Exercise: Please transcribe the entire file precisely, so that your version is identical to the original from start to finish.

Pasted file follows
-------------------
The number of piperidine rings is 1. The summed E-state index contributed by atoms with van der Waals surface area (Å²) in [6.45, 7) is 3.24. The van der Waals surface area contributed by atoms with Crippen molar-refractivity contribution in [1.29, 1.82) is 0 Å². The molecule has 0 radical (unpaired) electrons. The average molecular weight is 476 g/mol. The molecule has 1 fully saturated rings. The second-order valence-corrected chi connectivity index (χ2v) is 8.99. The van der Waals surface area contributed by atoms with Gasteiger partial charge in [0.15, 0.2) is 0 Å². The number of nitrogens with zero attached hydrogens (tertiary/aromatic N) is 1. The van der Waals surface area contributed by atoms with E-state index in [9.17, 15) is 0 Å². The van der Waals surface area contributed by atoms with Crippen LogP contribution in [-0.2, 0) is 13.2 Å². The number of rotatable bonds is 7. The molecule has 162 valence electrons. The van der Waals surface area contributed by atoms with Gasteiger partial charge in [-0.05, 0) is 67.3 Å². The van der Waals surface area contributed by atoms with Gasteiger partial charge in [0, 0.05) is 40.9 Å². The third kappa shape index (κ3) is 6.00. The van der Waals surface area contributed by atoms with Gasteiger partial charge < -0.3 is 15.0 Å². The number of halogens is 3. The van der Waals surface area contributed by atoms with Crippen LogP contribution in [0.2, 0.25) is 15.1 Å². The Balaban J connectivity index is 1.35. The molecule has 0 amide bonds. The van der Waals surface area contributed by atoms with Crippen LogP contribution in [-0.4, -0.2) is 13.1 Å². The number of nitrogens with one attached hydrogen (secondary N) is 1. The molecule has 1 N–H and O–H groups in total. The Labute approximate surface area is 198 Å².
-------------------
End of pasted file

The number of piperidine rings is 1. The summed E-state index contributed by atoms with van der Waals surface area (Å²) in [6.45, 7) is 3.24. The van der Waals surface area contributed by atoms with Crippen molar-refractivity contribution in [1.29, 1.82) is 0 Å². The molecule has 0 radical (unpaired) electrons. The average molecular weight is 476 g/mol. The molecule has 1 fully saturated rings. The second-order valence-corrected chi connectivity index (χ2v) is 8.99. The van der Waals surface area contributed by atoms with Gasteiger partial charge in [0.15, 0.2) is 0 Å². The number of nitrogens with zero attached hydrogens (tertiary/aromatic N) is 1. The van der Waals surface area contributed by atoms with E-state index in [9.17, 15) is 0 Å². The van der Waals surface area contributed by atoms with Crippen LogP contribution in [-0.2, 0) is 13.2 Å². The number of rotatable bonds is 7. The molecule has 162 valence electrons. The van der Waals surface area contributed by atoms with Gasteiger partial charge in [-0.05, 0) is 67.3 Å². The van der Waals surface area contributed by atoms with Gasteiger partial charge in [0, 0.05) is 40.9 Å². The third kappa shape index (κ3) is 6.00. The van der Waals surface area contributed by atoms with Gasteiger partial charge < -0.3 is 15.0 Å². The number of halogens is 3. The van der Waals surface area contributed by atoms with Crippen LogP contribution in [0.2, 0.25) is 15.1 Å². The Balaban J connectivity index is 1.35. The molecule has 0 amide bonds. The van der Waals surface area contributed by atoms with Crippen LogP contribution in [-0.4, -0.2) is 13.1 Å². The number of nitrogens with one attached hydrogen (secondary N) is 1. The molecule has 1 N–H and O–H groups in total. The Labute approximate surface area is 198 Å².